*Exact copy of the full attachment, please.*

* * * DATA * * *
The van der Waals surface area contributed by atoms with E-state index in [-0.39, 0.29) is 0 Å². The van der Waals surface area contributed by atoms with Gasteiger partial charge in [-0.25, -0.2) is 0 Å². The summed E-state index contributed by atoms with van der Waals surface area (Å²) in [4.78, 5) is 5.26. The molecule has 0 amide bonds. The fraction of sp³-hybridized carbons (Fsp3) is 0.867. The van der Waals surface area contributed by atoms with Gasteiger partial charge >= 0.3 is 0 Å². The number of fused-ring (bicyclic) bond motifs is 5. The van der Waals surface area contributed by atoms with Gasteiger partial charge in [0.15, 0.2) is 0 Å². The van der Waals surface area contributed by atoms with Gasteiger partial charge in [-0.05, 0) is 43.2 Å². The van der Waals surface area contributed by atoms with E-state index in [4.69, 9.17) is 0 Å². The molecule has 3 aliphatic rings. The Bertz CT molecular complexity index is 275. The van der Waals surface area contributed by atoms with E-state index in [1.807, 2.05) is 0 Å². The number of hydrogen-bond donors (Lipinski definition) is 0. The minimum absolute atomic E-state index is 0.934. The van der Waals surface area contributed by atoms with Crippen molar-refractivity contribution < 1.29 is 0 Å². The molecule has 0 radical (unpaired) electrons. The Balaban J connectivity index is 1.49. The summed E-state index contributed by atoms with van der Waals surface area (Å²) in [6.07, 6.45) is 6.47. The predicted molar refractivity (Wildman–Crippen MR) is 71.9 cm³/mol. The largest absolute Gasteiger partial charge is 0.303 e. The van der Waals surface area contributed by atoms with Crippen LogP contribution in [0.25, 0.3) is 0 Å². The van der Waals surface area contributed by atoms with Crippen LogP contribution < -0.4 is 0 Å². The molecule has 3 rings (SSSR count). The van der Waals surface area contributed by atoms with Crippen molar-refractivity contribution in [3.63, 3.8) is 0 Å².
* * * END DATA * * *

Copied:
The van der Waals surface area contributed by atoms with E-state index in [-0.39, 0.29) is 0 Å². The van der Waals surface area contributed by atoms with Gasteiger partial charge in [-0.25, -0.2) is 0 Å². The summed E-state index contributed by atoms with van der Waals surface area (Å²) in [4.78, 5) is 5.26. The molecule has 0 amide bonds. The fraction of sp³-hybridized carbons (Fsp3) is 0.867. The van der Waals surface area contributed by atoms with Gasteiger partial charge >= 0.3 is 0 Å². The number of fused-ring (bicyclic) bond motifs is 5. The van der Waals surface area contributed by atoms with Gasteiger partial charge in [0.15, 0.2) is 0 Å². The van der Waals surface area contributed by atoms with Gasteiger partial charge in [-0.05, 0) is 43.2 Å². The van der Waals surface area contributed by atoms with E-state index in [4.69, 9.17) is 0 Å². The molecule has 3 aliphatic rings. The Bertz CT molecular complexity index is 275. The van der Waals surface area contributed by atoms with E-state index in [1.807, 2.05) is 0 Å². The number of hydrogen-bond donors (Lipinski definition) is 0. The minimum absolute atomic E-state index is 0.934. The van der Waals surface area contributed by atoms with Crippen molar-refractivity contribution < 1.29 is 0 Å². The molecule has 0 radical (unpaired) electrons. The Balaban J connectivity index is 1.49. The summed E-state index contributed by atoms with van der Waals surface area (Å²) in [6.07, 6.45) is 6.47. The predicted molar refractivity (Wildman–Crippen MR) is 71.9 cm³/mol. The largest absolute Gasteiger partial charge is 0.303 e. The van der Waals surface area contributed by atoms with Crippen LogP contribution in [0.25, 0.3) is 0 Å². The van der Waals surface area contributed by atoms with Crippen LogP contribution < -0.4 is 0 Å². The molecule has 3 rings (SSSR count). The van der Waals surface area contributed by atoms with Crippen molar-refractivity contribution in [3.63, 3.8) is 0 Å².